Will Case Scenario

WillINTRODUCTION TO WILL, HIS HOME AND HOUSEMATES

Will Thompson is 54 years of age and lives in a house in an outer suburb of the city. The clients have day, evening and night support (if necessary).

Will had been sharing a unit in a large public housing block with Nigel (60) for 10 years and they are good mates. They moved to this house only a year ago because they needed increased support; they now share with two other men, John and Terry. All the residents have chronic health conditions and some intellectual impairment. Three have long-standing mental illness, and they have all struggled with independent living.

The house is a bit run down and sometimes a bit grimy. The residents are responsible for keeping the house clean and tidy, with support from staff; however, it is often difficult to maintain good standards.

Each resident has his own bedroom, with one having a small ensuite bathroom. The other three (including Will and Nigel) share a bathroom. All residents are involved in food shopping and cooking with support from staff members. The kitchen is roomy and well-equipped. There is a barbecue and pleasant outdoor eating area on the back deck.

SERVICE

The Open Door Fellowship is responsible for Will’s home. This is a religious affiliated organisation that provides housing and support programs for people with disabilities, primarily mental illness. The organisation receives government funding.

Staffing consists of:

  • One Support Worker for morning shift (6.30am – 4pm)

  • One Support Worker for afternoon shift (3.30pm – 9.45pm)

  • One Support Worker for night ‘sleepover’ shift (9.30pm – 7am)

A Manager is responsible for the operation of this house, as well as four others in the area.

Residents in the home access local community health services (including mental health) and General Practitioners.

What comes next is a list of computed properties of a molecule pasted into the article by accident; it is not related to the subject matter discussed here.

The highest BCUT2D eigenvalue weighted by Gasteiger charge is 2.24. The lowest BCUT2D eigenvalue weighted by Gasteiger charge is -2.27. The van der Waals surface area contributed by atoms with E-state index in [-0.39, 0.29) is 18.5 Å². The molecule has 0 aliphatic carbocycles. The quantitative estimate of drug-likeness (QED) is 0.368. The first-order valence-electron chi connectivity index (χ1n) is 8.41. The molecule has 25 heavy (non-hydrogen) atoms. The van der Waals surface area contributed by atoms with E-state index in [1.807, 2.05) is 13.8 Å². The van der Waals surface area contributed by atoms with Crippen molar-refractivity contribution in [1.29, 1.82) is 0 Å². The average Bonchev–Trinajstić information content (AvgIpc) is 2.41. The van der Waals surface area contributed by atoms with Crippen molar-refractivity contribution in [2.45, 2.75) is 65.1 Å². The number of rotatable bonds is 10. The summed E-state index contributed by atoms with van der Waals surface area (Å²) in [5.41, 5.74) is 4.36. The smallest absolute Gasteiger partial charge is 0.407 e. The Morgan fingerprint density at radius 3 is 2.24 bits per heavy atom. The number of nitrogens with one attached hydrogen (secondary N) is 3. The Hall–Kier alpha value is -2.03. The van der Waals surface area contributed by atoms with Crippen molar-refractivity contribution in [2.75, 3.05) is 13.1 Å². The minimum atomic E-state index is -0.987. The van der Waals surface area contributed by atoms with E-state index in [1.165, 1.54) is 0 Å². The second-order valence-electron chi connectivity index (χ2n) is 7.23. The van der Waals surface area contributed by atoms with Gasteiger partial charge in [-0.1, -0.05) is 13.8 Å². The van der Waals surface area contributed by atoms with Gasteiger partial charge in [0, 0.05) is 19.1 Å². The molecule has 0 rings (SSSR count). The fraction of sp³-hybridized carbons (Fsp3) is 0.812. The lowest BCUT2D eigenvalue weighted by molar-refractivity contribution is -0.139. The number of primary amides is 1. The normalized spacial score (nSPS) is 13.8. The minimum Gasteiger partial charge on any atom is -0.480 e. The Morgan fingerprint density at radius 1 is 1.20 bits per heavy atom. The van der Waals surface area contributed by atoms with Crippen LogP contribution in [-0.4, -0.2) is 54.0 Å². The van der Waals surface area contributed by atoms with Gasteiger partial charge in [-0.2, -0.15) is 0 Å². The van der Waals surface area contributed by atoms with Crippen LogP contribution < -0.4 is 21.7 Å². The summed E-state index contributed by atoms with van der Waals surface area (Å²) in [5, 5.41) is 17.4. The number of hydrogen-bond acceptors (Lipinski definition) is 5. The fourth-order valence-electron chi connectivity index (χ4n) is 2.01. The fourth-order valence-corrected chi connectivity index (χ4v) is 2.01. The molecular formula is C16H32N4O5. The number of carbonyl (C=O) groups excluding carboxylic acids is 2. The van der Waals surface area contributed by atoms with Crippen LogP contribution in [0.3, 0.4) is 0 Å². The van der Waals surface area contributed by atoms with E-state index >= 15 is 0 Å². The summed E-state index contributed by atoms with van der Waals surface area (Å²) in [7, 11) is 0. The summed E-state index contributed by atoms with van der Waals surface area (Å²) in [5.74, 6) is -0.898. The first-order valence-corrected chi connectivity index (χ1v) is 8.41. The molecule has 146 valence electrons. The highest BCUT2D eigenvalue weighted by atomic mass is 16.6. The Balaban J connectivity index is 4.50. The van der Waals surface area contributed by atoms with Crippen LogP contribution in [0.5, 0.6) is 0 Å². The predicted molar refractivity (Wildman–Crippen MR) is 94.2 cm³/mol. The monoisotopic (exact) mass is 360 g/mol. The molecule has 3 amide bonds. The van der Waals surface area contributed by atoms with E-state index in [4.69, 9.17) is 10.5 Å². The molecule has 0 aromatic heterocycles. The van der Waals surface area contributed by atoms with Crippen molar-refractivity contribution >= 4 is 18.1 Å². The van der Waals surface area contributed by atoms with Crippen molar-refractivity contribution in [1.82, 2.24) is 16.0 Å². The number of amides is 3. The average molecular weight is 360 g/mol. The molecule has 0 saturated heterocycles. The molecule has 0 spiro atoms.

Will and Nigel have few interests apart from watching TV and hanging out at the local shopping mall. They used to smoke heavily but ceased last year. They like to go to the local pub once a week for a few beers.

BACKGROUND

Will has no contact with family and nothing is known of his family history. Will says: “My family got rid of me when I was young and sent me to the mad house”.

CURRENT SITUATION

Will has recently been discharged from hospital where he was treated for chronic osteomyelitis (bone infection related to an old elbow fracture following a fall). He is unable to straighten his left arm which causes him significant pain. This has made him cautious about moving around. However, the doctor in the rehabilitation hospital has prescribed regular pain medication and Will now moves more willingly. He also participated in a program of graduated, gentle exercise, and is now stronger and his risk of falling is reduced.

When in hospital, Will was diagnosed with diabetes. He has been started on oral medication to reduce blood glucose (oral hypoglycaemic); and this should control his diabetes, in combination with good dietary management and exercise.

If not successful, Will may require injections of insulin which would be very difficult for him to manage. Will has an aversion to needles and refuses to do his own blood glucose levels (BGL). Following education in the hospital, he understands the necessity for BGL monitoring and will usually cooperate if someone does BGL for him.

The hospital dietitian’s assessment of Will’s usual eating and drinking at home identified the following: